Oh, you'll probably point out the Ancient Greek and Roman period. The Romans are pretty easy to pick on, seeing as they built coliseums where the masses could enjoy watching gladiators fighting with bulls or whatever (talking about instant gratification), among other pop culture things which resulted in instant gratification. The Greeks - the Greeks were extraordinary. On the other hand, I believe a lot of their literature came from the extraordinary individuals responding to the problems they percieved in their own culture.

Now, having just seriously countered your "My god we're so degenerate, and the past was so wonderful" argument, I will allow that there is some truth to what you say. Children do develop more attention span disorders than before, and scientific studies have directly linked this to television. And most people do think of themselves living in a head attached to a body rather than living in a body, which (I personally think) leads to a bunch of problems. On the other hand, life spans have dramatically improved compared to many periods in time (though, notably, it was not unusual for somebody to reach their 70's in Ancient Greece). However, whenever somebody comes up with this "We are so degenerate, and the decline of the classics is why!" rhetoric without backing it up with proof, I generally think it comes from romantic feeling rather than from careful consideration. If you can prove otherwise, well, prove otherwise.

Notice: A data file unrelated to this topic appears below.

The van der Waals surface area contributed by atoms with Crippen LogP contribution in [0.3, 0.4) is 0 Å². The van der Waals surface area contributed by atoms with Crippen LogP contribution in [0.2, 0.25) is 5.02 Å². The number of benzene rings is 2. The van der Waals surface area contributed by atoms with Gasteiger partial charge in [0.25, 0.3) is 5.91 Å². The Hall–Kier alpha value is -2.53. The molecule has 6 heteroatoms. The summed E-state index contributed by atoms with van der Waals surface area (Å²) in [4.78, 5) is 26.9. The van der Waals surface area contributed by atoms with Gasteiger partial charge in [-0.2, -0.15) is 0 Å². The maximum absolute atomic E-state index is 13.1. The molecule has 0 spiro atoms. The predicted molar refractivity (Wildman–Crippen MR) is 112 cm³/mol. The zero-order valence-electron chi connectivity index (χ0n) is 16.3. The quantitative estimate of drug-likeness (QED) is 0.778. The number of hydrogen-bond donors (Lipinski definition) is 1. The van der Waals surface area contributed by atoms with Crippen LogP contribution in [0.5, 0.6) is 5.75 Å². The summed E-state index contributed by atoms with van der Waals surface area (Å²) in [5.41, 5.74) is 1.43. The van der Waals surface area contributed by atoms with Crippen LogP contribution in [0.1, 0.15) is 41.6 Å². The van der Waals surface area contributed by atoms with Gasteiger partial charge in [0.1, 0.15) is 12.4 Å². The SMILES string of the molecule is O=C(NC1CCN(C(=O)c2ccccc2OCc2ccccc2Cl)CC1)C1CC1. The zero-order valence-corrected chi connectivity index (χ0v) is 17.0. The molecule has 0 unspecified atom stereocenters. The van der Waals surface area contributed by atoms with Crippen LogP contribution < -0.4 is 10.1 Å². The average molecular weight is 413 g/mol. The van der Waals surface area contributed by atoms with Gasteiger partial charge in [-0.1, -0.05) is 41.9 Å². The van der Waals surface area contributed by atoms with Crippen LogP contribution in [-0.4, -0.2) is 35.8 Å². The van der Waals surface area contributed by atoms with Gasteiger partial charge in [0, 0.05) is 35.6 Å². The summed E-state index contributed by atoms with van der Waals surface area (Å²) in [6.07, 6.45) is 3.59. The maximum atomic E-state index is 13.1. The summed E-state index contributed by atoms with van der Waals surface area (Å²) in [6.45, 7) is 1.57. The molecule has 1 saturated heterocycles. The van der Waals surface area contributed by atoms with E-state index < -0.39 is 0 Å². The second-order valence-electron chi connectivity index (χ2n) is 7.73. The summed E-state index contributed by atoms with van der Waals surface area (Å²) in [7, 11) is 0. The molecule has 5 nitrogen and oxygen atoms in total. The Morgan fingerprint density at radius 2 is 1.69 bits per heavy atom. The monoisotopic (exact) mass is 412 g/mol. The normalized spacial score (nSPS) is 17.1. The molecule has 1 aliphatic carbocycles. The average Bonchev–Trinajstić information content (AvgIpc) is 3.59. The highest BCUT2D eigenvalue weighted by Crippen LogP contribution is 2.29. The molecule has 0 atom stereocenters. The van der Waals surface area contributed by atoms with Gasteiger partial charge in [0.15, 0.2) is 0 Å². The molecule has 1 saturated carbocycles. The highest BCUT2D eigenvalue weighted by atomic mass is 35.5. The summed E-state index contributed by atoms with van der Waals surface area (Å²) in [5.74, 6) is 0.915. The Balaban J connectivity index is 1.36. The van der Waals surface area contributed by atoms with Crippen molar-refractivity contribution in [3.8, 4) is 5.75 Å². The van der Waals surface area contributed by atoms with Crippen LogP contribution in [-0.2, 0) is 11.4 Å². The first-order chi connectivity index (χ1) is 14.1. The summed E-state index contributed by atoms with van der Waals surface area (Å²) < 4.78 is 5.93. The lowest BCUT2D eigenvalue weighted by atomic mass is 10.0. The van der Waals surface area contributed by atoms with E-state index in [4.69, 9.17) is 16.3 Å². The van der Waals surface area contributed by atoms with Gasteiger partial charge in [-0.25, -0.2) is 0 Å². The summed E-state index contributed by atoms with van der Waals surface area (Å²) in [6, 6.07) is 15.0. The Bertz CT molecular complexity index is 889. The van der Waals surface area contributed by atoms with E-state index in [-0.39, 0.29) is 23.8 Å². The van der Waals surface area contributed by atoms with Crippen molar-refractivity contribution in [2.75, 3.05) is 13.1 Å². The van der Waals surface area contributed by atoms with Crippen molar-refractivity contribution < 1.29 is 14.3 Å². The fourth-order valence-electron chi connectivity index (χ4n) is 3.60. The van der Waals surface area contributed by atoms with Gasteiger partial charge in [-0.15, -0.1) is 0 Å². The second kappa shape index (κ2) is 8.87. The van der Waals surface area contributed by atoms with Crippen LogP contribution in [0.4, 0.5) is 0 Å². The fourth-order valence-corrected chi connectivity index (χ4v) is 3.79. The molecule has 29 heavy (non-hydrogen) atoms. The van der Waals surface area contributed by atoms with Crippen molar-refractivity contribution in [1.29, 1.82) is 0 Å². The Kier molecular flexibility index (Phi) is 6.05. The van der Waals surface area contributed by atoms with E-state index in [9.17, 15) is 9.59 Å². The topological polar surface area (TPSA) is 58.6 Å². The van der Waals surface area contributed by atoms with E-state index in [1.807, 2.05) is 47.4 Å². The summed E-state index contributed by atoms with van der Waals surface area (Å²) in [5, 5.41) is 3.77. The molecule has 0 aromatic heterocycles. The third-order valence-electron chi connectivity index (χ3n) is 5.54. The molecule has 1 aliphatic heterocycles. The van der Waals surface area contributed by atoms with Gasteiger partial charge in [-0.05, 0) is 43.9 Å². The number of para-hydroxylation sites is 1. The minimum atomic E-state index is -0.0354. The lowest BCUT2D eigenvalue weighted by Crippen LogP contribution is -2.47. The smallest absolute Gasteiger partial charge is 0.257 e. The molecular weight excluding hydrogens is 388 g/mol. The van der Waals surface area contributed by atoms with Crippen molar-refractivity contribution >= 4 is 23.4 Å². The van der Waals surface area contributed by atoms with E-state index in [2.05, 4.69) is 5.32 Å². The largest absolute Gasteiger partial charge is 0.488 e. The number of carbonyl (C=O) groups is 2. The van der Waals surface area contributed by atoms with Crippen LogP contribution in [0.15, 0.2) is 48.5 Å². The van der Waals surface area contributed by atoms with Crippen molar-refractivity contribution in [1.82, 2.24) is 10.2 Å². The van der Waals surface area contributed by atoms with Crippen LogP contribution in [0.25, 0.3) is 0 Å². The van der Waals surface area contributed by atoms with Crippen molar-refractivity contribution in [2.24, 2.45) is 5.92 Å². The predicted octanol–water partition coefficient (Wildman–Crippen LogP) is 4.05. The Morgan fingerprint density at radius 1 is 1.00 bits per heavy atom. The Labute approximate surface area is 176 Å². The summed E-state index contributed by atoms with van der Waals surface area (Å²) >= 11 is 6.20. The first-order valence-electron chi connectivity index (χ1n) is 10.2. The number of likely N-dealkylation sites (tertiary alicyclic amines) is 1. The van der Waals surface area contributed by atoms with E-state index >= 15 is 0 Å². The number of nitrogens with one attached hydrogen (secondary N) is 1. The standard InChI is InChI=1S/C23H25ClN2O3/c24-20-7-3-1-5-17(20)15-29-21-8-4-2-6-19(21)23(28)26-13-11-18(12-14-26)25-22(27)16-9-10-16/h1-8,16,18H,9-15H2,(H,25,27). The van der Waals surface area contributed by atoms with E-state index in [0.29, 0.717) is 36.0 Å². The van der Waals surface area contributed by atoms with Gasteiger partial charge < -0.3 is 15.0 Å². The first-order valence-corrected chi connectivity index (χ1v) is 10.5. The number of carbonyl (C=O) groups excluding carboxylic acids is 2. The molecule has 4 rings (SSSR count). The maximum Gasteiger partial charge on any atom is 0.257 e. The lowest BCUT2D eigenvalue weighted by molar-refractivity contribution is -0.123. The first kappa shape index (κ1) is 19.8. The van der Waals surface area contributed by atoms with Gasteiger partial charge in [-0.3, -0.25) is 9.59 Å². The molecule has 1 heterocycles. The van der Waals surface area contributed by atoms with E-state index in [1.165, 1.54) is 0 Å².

On the whole Modern Education thing - I'm not as allergic to standardized tests as some people here (though the SATs and ACTs are pretty useless, a fact many colleges are realizing, since the SATs and ACTs are growing less important in college admissions decisions every year), but I'm not so fond of them that I'll devote a lot of energy defending them either. And for a variety of reasons, I think education is best handled by the local government, with assistence from the state government, and very little interference from the national government.